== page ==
It was time to head back to base camp. Bhim and I tottered our way back slowly. We were very clear we didn’t want to walk among loud people or going click crazy. Maybe it works for some but not for us. When you are in midst of nature, enjoy the moment first, breathe in, sense everything around you before you start snapping away. This culture of constantly showing ‘ I have been here’ was seriously damaging.
Roko trekked with us sharing his experiences. I came to know more about Nagaland thanks to him. In the North East, 99% of the population were converted into Christianity. There were different denominations of Christianity,
Baptiste, Baptiste Revival, Catholicism and Pentacost. Roko was Baptiste Revival. I asked him about gospel rock concerts. They were hugely popular in villages in Meghalaya. He mentioned that Church organisations regularly held get togethers like choir sessions, music concerts, village fairs so that the youth didn’t stray away from religion. They would be united doing this.
And yes most of them felt Nagaland required a separate status, not to be associated like the rest of mainstream India. It was interesting. The concept of a separate nation.
So I asked Roko if hypothetically, they were granted a separate country, China would be waiting in the wings to capture Nagaland just like Tibet, destroy their culture and make it into one communist whole. What were his thoughts? Being with China? He said yes that was a reality and that would happen if ever they went separate and I guess the younger generation was looking at a special status for their land, as part of India. I didn’t see any bitterness, angst in any of the locals. They stated as it is.
On a lighter note, we discussed the food of the Nagas and I remember Roko’s classic statement, ‘ We will eat anything with four legs except a table and chair, we will eat anything with wings except a plane’ 😁😁 Bhim and I burst out laughing! He had trained to be a veterinarian and he said it coolly, I realised I didn’t have a career in that area.
Nagas, if they noticed that their pet dog was not eating for 2-3 days they would kill it and eat it. But not if it was a sick dog or a dog dying of old age, they buried them but in the above scenario, they would do just that so he laughed and said I would have nothing to do if I continued that career! 😁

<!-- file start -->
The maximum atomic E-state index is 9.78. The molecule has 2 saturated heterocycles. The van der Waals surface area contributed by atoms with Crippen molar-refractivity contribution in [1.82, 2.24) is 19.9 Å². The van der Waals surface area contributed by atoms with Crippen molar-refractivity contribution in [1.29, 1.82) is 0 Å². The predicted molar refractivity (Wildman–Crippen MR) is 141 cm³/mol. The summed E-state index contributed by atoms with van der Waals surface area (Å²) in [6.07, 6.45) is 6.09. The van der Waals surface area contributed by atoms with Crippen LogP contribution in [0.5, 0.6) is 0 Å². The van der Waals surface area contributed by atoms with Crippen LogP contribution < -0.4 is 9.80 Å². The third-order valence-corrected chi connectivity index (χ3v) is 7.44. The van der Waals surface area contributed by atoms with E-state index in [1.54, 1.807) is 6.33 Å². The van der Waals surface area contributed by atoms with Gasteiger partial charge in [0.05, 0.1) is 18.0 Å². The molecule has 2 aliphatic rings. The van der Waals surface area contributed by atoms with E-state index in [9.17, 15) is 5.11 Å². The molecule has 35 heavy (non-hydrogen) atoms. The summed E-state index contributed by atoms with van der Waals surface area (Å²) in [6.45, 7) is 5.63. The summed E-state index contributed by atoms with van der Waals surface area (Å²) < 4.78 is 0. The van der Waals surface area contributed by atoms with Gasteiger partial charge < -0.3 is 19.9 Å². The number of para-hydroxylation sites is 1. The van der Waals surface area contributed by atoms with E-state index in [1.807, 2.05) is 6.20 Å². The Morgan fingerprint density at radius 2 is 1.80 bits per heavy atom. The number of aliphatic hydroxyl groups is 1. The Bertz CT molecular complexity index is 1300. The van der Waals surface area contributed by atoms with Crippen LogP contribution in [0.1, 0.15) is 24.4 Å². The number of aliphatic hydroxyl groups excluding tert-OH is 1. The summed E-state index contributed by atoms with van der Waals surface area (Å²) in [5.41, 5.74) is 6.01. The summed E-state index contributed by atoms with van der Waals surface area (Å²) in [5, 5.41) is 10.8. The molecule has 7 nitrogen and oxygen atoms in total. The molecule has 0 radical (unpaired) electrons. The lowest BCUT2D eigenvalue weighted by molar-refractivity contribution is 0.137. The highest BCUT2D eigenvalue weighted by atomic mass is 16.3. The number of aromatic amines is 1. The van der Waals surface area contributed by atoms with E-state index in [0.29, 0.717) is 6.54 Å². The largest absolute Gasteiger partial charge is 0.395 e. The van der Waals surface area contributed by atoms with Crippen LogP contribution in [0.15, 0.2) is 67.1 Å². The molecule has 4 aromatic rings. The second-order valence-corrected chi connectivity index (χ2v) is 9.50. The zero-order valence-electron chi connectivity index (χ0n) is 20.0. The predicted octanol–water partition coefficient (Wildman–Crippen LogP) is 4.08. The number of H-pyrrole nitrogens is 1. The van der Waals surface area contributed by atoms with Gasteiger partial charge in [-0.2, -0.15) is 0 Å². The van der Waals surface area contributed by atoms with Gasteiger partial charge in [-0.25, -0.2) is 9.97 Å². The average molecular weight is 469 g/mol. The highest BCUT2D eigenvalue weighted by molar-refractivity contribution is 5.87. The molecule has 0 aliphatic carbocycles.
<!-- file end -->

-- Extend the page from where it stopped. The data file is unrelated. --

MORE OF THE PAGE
He also made a joke about a kid crying and a person asks him what happened, the kid explains that he lost his pet dog and he is searching for him. Then the guy asks is your neighbour a Naga? And the boy nods then the man says, Boy, your dog is gone! The way Roko explained it we were laughing out loud. He really had a sense of humour! He also spoke about snake meat and how delicious it was. He mentioned a particular local variety of snake that was a delicacy.
I also got to know the various tribes so if one said Angami, it was not that simple. Again there was Southern Angami, Western, Eastern Angami and one more I can’t remember now. First there was the language Nagamese, that was a mix of Naga, Assamese and ready for this? a phonetic sound of Tamil! Yes am not kidding! He said that people from Tamil Nadu could understand when he spoke in Nagamese. Then each tribe had their own language and each sub tribe within that had their language and dialect.
We asked Roko to slowly talk to us in Nagamese and if we could understand what he was saying. Surprisingly enough we could. Then Bhim said Oh! This is the language you use among yourselves when you make fun of us tourists? Roko smiled and said No, we have our tribe language so we use that.😊
Roko introduced us to one of his friends, he was a guide and he was taking a traveller to Dzukou. This young man was a guitarist and a singer and was going to perform in Dimapur soon. Such talent. Music was in their blood.
Now when I look back, I realise what all we learnt and experienced about the land and it’s people. Nagas were fearless, they had a history of headhunting that was banned just 50 years ago. They had pride in their culture and heritage and if one were to experience their hospitality, it would be unlike anything else. They would give their heart and soul. Roko shared so much about his land, his life, his people, if that’s not caring and sharing, what is it then?